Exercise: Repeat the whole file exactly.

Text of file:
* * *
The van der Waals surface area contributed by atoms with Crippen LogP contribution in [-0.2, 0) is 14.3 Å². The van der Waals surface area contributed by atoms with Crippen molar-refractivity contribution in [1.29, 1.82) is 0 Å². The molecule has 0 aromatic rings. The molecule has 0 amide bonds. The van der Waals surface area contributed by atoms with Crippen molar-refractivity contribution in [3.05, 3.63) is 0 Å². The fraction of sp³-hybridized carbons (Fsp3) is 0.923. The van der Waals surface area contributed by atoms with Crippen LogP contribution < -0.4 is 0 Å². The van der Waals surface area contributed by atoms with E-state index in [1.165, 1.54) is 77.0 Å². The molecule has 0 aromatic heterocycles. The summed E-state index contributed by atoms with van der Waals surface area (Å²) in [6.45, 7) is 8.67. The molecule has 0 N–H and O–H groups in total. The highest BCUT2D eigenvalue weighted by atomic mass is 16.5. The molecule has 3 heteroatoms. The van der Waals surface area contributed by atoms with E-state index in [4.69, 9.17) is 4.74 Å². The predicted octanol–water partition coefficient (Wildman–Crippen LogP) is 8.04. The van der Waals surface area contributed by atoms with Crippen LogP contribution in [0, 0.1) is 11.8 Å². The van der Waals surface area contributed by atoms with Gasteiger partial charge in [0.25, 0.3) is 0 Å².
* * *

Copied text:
The van der Waals surface area contributed by atoms with Crippen LogP contribution in [-0.2, 0) is 14.3 Å². The van der Waals surface area contributed by atoms with Crippen molar-refractivity contribution in [1.29, 1.82) is 0 Å². The molecule has 0 aromatic rings. The molecule has 0 amide bonds. The van der Waals surface area contributed by atoms with Crippen molar-refractivity contribution in [3.05, 3.63) is 0 Å². The fraction of sp³-hybridized carbons (Fsp3) is 0.923. The van der Waals surface area contributed by atoms with Crippen LogP contribution < -0.4 is 0 Å². The van der Waals surface area contributed by atoms with E-state index in [1.165, 1.54) is 77.0 Å². The molecule has 0 aromatic heterocycles. The summed E-state index contributed by atoms with van der Waals surface area (Å²) in [6.45, 7) is 8.67. The molecule has 0 N–H and O–H groups in total. The highest BCUT2D eigenvalue weighted by atomic mass is 16.5. The molecule has 3 heteroatoms. The van der Waals surface area contributed by atoms with E-state index in [4.69, 9.17) is 4.74 Å². The predicted octanol–water partition coefficient (Wildman–Crippen LogP) is 8.04. The van der Waals surface area contributed by atoms with Crippen LogP contribution in [0, 0.1) is 11.8 Å². The van der Waals surface area contributed by atoms with Gasteiger partial charge in [0.25, 0.3) is 0 Å².